“Just because I’m a woman, don’t assume that I automatically empathize with a brooding 20-something Elizabeth-Bennett-type protagonist. (Trust me, I don’t.) This doesn’t mean I can’t design … a biography on Susan Sontag—or, for that matter, a spy novel, a political satire, or a memoir about a Japanese game show host set in outer space. I can do all of these things. Because it’s my job to design book covers.” Over at The Literary Hub, a cover designer wonders why she’s always offered a particular type of book.
Los Angeles-based Millions readers might be interested in some upcoming readings/events with Jon Cotner and Andy Fitch, the authors of Ten Walks/Two Talks. They’ll be at The Public School with Grace Krilanovich on Saturday, 12/11, at Family with Maggie Nelson on Sunday, 12/12, and at Book Soup with Tom Lutz on Thursday, 12/16.
Los Angeles Review of Books managing editor Evan Kindley reviews Michael Szalay’s Hip Figures: A Literary History of the Democratic Party, and says it “reminds us of a time, not long ago, when literary intellectuals set great store by mainstream political parties, and vice versa.”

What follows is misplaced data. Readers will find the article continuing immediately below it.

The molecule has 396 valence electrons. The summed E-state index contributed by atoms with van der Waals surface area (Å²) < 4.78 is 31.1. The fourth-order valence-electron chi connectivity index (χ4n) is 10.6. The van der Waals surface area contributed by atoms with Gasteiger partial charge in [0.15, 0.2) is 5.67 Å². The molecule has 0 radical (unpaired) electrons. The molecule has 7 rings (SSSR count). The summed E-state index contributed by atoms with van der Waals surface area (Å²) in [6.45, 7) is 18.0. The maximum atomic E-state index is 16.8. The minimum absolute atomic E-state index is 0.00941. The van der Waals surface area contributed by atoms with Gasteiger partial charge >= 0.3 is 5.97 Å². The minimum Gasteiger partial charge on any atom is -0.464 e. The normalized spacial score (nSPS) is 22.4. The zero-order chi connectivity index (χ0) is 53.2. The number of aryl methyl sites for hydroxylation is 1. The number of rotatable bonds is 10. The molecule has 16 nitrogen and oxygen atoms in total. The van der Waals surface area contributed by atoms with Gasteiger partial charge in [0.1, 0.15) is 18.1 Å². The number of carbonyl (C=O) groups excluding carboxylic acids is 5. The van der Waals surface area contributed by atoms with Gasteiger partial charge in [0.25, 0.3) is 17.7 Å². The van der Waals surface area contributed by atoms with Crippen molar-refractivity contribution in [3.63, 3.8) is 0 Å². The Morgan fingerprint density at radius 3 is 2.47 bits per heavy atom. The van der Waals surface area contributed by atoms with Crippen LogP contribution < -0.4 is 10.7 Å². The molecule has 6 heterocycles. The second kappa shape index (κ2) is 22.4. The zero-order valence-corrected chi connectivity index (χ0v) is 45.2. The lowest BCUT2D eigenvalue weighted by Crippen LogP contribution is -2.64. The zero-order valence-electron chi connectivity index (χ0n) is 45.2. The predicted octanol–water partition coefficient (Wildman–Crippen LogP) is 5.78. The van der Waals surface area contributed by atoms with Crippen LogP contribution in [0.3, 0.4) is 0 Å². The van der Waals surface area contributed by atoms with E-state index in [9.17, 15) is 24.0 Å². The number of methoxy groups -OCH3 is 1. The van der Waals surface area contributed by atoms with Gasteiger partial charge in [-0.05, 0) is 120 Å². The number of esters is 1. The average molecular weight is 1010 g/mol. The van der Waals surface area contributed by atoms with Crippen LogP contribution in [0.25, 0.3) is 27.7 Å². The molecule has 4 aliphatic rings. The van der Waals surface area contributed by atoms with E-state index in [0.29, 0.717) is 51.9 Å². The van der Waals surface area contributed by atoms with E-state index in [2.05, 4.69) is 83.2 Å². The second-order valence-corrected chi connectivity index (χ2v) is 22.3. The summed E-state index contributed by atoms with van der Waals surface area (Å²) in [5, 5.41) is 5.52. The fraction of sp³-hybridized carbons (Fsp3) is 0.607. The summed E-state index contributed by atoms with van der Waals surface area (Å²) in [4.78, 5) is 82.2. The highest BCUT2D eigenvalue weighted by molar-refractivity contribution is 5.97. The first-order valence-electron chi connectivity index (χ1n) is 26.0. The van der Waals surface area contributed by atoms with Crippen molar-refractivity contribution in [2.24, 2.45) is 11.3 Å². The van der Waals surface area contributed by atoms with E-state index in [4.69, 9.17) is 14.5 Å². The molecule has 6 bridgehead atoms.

Young Money author Kevin Roose provides a glimpse at “What the Future of Reading Looks Like.” His prediction does not bode well for the makers of e-readers, though, and it’s not because e-books are on the wane. On the contrary, it’s because “when people read e-books, they’re doing it on their existing tablets and smartphones, not on devices built expressly for reading,” he writes. (Related: this may have a positive effect when it comes to rising carbon emissions.)
The world isn’t exactly wanting for character studies of Captain Ahab, but Chris Power manages to come up with a novel analysis of the character in this essay about the Moby-Dick antagonist. In Power’s telling, Ahab was valuable in part for what he told us about the 20th century — namely, he foreshadowed the dictators and despots to come. You could also read Hester Blum’s contribution to this essay about the best American novels.